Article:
Southern Command in Costa Rica: US Occupation Disguised as Humanitarian Aid

From the top of the great Talamaca mountain range in southern Costa Rica, you can see the Caribbean Sea and the houses of the Bribri and Cabécar Indigenous groups. According to their cosmology, their ancestors are in every tree, in every river and in every living being found in this reserve close to the border with Panama: The place is sacred. But to the Costa Rican government and the United States Southern Command, its value lies in its mineral deposits and oil.

Elusive Victories: Voting Rights, Desegregation and the Erosion of Civil Rights

The newest Smithsonian museum in Washington, DC -- the National Museum of African American History and Culture -- rightfully focuses on the horrors of slavery. It misleads visitors, however, by overstating the extent to which our nation has recovered from the enduring legacy of slavery and segregation.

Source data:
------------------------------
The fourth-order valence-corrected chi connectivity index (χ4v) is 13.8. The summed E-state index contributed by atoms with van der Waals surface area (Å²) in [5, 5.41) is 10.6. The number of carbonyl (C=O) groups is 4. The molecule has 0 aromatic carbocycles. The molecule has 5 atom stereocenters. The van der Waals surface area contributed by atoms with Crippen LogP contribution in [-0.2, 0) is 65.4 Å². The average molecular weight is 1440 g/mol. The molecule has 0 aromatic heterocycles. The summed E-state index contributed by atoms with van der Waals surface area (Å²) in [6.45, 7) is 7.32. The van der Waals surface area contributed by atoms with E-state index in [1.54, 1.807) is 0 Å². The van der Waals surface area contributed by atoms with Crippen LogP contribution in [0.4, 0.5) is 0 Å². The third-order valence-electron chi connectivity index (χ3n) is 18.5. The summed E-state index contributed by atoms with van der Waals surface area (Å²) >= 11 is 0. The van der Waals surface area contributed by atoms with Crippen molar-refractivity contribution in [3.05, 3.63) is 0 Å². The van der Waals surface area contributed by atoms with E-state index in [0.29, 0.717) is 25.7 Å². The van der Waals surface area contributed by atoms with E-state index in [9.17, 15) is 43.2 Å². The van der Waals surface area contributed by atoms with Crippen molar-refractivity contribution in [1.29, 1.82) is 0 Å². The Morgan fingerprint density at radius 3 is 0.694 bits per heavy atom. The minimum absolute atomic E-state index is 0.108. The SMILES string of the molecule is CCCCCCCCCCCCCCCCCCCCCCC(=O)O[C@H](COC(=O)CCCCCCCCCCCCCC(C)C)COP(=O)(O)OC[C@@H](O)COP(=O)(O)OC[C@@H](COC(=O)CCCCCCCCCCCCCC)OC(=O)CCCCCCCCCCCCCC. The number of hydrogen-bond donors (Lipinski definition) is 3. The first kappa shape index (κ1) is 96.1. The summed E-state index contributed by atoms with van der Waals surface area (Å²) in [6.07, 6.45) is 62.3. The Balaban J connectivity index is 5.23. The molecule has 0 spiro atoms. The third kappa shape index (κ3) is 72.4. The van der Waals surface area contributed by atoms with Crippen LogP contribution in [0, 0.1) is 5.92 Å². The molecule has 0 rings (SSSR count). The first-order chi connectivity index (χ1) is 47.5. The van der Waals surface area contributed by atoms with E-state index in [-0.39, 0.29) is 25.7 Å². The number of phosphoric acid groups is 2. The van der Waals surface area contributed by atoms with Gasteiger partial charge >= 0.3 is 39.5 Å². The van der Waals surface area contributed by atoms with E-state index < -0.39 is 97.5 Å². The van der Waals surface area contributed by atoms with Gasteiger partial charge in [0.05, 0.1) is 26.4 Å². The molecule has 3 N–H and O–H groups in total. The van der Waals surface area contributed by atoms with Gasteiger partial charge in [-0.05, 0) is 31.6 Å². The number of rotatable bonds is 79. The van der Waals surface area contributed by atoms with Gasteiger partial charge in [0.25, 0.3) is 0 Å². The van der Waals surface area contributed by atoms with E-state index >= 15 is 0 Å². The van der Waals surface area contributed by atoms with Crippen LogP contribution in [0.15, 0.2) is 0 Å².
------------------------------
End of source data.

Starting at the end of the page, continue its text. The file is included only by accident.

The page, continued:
These days, with a monument honoring Dr. Martin Luther King Jr. standing near the National Mall in the nation's capital, and a national holiday dedicated to his memory, many official narratives take racial integration for granted, even as a longstanding civil rights crisis continues. A closer look at the repression faced by civil rights organizers and the subsequent slow eroding of the civil rights movement's historic victories reveals that this country's stated commitment to equality is, at best, a veneer.

Energy Megaprojects, and How They Aim to Seduce Us

Imagine if you lived in a nice quiet community of about 30 people, and the Chinese government got permission to plunk a $20-billion liquefied natural gas (LNG) plant on your doorstep.

Holy snapping duck shit! Chances are you’d want a pretty strong say in whether that could or should happen, under what conditions, with whose permission — and you’d want a very clear, objective analysis of the costs and benefits, and the risks, to you, your family, your neighbours, not to mention the physical place that would be so massively disrupted by such a project — you know, the place you currently call home.